Community Planning Students Apply ‘Design Thinking’ to Juvenile Justice Reform
Final Assignment by Mayling Chung, Emily Kukulies, David Simpson
Redesigning the Juvenile Justice System
Students in the Community Planning class applied a ‘Design Thinking’ process to develop ideas to reform the juvenile justice system in Hawaii. They conducted research and interviews with professionals who work in the system and youth involved in it. Students developed prototypes for change. This group envisioned a program that would involved youth in a Community Celebration as a vehicle for healing, restitution, mentoring, and skills development. As a prototype, they produced a video that enacted what the program could be and the outcomes it could achieve.
- Attitude and cooperation: There is a lot of stigma and misunderstanding about youth in the juvenile justice system. There is also a disconnection between youth and the many supportive resources and networks around them. There is competition between people and agencies who serve them when there can be cooperation and creativity.
- Trauma-informed care: There is a need for restorative versus punitive options for youth acting out. The youth are being treated like problems when it’s their problems (that are being expressed in deviant behaviors) that need to be addressed. There can be harmful effects of stress on family members and entire communities. The justice system is top-down versus asking the youth to communicate and participate in identifying their needs, aspirations, and agenda for change and growth.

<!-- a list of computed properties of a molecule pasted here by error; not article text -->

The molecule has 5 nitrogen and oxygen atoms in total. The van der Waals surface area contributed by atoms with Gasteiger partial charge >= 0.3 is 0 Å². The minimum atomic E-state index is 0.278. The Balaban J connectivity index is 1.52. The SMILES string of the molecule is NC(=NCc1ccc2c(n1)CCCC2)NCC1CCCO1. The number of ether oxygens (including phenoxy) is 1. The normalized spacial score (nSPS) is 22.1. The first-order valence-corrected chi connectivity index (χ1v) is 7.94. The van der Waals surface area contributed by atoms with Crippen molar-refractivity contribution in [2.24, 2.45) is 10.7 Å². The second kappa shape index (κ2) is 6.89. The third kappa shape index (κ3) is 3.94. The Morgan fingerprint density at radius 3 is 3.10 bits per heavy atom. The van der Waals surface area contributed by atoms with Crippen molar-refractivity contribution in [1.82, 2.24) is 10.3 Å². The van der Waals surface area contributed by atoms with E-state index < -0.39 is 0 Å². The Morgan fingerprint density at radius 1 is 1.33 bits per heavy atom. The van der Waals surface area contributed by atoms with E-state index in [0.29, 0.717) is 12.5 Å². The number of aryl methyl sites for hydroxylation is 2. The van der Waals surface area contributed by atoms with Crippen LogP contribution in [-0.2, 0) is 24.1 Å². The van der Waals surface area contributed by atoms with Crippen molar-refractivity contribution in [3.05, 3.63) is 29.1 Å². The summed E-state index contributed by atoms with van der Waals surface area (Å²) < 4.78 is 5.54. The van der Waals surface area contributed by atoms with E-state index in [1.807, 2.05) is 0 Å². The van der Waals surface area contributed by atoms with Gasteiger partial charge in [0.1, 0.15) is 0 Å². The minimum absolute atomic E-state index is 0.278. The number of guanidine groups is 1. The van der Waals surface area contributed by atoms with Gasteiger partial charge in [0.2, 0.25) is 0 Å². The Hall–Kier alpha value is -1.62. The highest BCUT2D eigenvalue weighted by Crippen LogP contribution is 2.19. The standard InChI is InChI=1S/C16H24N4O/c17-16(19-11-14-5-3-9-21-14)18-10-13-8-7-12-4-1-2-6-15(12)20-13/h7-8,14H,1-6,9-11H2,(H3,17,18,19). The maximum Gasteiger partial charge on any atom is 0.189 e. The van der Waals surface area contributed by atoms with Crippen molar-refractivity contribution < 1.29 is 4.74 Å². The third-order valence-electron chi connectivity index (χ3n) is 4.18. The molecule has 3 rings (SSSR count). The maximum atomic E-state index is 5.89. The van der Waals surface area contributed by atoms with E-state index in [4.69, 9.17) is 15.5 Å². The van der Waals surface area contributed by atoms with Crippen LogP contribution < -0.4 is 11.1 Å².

- Power of role models and social support: There is a need for greater community involvement to encourage and support youth and those around them–a shared responsibility founded in righteous action and love. Mentorship is important and often overlooked as a possible solution. Incorporating a diversity of cultural practices and belief systems can aid in reform.
Probation officers/judges/agencies will introduce youth to Community Celebration as a community service option in their sentencing. Probation officers will supervise according to current policies and standards, maintaining efficacy and consistency of supervision. Community members will have a new and effective way to engage youth in community building efforts and positive outcomes.
The current juvenile justice system would benefit greatly from a widespread paradigm shift, in which attitudes towards youth involved in the juvenile justice system, their families, peers and communities change–creating opportunities for positive growth, personal empowerment and making healthy connections.